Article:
Over the last few years, Dave Bausor, Lead Practitioner for D&T at Ely College and D&T Lead at Meridian Trust, has transformed a previously unused classroom into a museum of technology.
The D&T Days Gone By Museum is situated adjacent to the D&T department’s main foyer, acting as a learning space that students can use to explore and interact with a wide range of technological based items to understand how they are made and how and why they have developed over time.
All sorts of items have been donated by the local community and Facebook forums, from old typewriters to hair dryers, video players, walkmans, kettles and irons, even a teas made and soda stream… you name it, Dave has probably acquired it and now has it in the museum!
Items have been donated from the Falklands Islands, Hong Kong, Jersey and many places across the UK but one stand-out exhibit is a television made in 1951. Dave recalls how the lady that donated it shared her experience of watching the Queen’s coronation on the television in 1953 with her parents gathered around the small black-and-white screen in their living room.
Dave has donated his own personal collection of items too and is a self-confessed Dyson addict with all of the original set of iconic yellow and grey styled iterations now exhibited in the museum.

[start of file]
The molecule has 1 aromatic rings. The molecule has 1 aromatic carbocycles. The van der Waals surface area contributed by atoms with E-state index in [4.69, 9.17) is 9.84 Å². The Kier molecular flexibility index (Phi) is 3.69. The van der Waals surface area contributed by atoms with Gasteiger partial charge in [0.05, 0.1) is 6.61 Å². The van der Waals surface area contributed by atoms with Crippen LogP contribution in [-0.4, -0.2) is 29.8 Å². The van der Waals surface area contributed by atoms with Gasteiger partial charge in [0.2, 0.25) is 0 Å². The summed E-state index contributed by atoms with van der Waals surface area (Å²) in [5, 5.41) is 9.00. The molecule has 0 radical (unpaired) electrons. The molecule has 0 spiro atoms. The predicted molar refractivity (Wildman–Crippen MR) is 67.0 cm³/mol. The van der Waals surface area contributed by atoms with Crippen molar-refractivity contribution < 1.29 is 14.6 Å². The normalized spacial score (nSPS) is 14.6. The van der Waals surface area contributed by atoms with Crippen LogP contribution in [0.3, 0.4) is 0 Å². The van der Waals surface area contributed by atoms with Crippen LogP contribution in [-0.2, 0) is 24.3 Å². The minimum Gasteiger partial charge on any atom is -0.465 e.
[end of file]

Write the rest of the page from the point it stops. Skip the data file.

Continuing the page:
Tony Ryan, Chief Executive of the Design and Technology Association, officially opened the museum in in the Autumn of 2019 and since then students have enjoyed interactive and engaging lessons inside the museum. Dave said: “Our students’ interest in the design museum has been fantastic to witness and I’m so proud of what we’ve been able to achieve since we opened it despite the pandemic and resulting lockdown.
We are the only school in the UK to have a sit-in museum of this type and scale which makes it an amazing resource not only for our own department but the Trust and its schools too. I’ve also written a number of articles about the museum in the D&T Association publications.”
He continued “Parents and visitors love it too and are often struck by the volume of items we have during open evenings or tours. They enjoy spending some time taking a trip down memory lane to reminisce over the things they used to own. The items in the museum have so many stories behind them and it’s wonderful to see them gain a new lease of life in this way. The room provides a really immersive learning experience and helps to bring our teaching to life.”
Now, Dave is in the process of creating schemes of learning supported by the museum to further its use and impact in the school and across Meridian Trust. The museum is still evolving and developing and has begun to overspill into the Ely College foyer and other rooms throughout the department. We are even followed by the Design Museum on Twitter too! Dave has lost track of which ‘phase’ of development the museum is in but, it’s safe to say that he will keep going and will no doubt have to find more creative ways to display the exhibits as they continue to flood in.
If you have an item, are clearing out a loft, or have something that is broken then please do get in touch with Dave. Or, as he often says, “don’t ditch it, donate to Dave” and he will get it on show in the museum.